Sunday, March 15, 2009

Back to digital?

I keep hearing that digital is the wave of the future. Actually, if you recall my meeting with Donato he went as far as to say that painting for illustration was dead. Well, I still don't agree with that but something compelled me to see where my digital chops were these days.

I aimed to kill two birds with one stone with this piece. I've noticed I have a tendency to want really dramatic light patterns on the model when I'm working with the figure. I think it's something I've picked up watching a lot of beautifully lit movies and television shows (Lost, in particular). After all, "light is the great designer". But I'm slowly working towards having more well-lit models and not just "TA-DA!". So the first challenge was to use a picture that wasn't so dynamic with the light composition. Something natural. (Though I should have used a photo that wasn't lit in the luminous nightmare that was my school, where the light was anything but natural.)

Second I wanted to create the entire image digitally. I'm still undecided when it comes to digital illustration, which is funny because it wasn't that long ago that I considered myself a digital illustrator. I think there's definitely a place for it, and there are people who are doing fantastic work with pixels, but there's too much out there that looks the same. To paraphrase a teacher of mine, you can walk into any high school in America and find dozens, if not hundreds, of kids who can do it. I personally would like to create something that my client's niece or nephew couldn't cobble together.

That being said, this digital painting was created on two (count 'em, two) layers. I have been infected with the traditional approach to a painting! The next time I give it a crack I'll be sure to use multiple layers, and masks, and blending options and, and, and... The most difficult part for me was I could think of my palette and know what colors to mix in what amount for the color I wanted, but with Photoshop I wasn't afforded that luxury. (Another reason I love painter...) Sure, I could have imported the photo I was working from and just use the eyedropper to get the exact color I wanted, but I didn't want to do that. Somehow it felt like cheating. All in all I'm pleased with the results. I may go back in to darken some bits up here and there, but I like it. I think my bias for square brushes shines through. I was frustrated I couldn't just twist the tool in my hand to get the shape I wanted. I know I could fork out a few hundred bucks to get the newer tablets, but I think I'll play with it some more and then decide...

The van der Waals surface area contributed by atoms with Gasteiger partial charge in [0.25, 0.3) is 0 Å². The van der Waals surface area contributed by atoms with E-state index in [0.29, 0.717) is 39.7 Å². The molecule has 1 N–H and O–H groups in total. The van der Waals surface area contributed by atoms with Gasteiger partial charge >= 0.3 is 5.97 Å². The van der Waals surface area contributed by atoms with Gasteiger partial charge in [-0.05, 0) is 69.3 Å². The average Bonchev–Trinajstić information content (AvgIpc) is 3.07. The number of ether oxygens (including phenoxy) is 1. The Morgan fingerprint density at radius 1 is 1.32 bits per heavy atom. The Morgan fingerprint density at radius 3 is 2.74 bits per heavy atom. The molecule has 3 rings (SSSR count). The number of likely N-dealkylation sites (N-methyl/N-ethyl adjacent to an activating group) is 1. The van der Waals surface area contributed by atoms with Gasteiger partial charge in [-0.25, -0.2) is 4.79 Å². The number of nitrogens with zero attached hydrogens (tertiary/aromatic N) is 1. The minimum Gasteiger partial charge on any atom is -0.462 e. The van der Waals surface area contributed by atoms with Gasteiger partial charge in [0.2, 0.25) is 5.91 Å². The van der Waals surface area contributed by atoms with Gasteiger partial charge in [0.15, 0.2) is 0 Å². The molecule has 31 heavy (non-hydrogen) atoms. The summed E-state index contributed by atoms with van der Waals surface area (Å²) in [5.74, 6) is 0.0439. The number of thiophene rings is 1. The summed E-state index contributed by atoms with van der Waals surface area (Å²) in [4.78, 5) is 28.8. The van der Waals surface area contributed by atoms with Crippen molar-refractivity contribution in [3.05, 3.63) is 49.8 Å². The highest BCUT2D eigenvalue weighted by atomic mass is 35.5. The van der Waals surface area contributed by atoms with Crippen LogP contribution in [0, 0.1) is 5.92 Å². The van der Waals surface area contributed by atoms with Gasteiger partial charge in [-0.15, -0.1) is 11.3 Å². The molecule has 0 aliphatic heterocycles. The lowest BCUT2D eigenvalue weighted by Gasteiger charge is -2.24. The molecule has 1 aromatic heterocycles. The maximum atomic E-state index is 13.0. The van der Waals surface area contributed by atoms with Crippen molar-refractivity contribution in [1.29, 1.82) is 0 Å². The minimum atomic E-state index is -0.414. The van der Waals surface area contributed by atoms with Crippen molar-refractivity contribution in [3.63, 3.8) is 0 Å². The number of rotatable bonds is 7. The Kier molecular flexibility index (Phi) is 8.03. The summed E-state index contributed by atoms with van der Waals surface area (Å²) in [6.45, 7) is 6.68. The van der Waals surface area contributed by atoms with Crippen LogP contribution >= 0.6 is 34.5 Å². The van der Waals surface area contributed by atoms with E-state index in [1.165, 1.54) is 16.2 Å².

It just all still feels too clean to me.

4 x 6 inches (288 x 743 pixels). Photoshop CS3. 9 x 12 Intuos 2 tablet. 1 1/2 hour.


Brian Bowes said...

Strange, this computer magic. You know, it's possible to utilize the best of both words, the digital, and the other world... whatever it's called.

There was a talk at the Society of Illustrators (online) that was with Donato Giancola and Dan Dos Santos, moderated by Irene Gallo, where Dan made many interesting comments about the whole digital-traditional methodology. Basically, he was saying that the computer does somethings really well, like a glow effect.

You may want to consider what each medium does and does well, and go with that. I don't know, I am still wrestling with the same thing.

Brian Bowes said...

Another note,
remember what Thom Ang once said about taking that print out, painting on it, scan it again, rinse and repeat.

Man, don't get me going on options.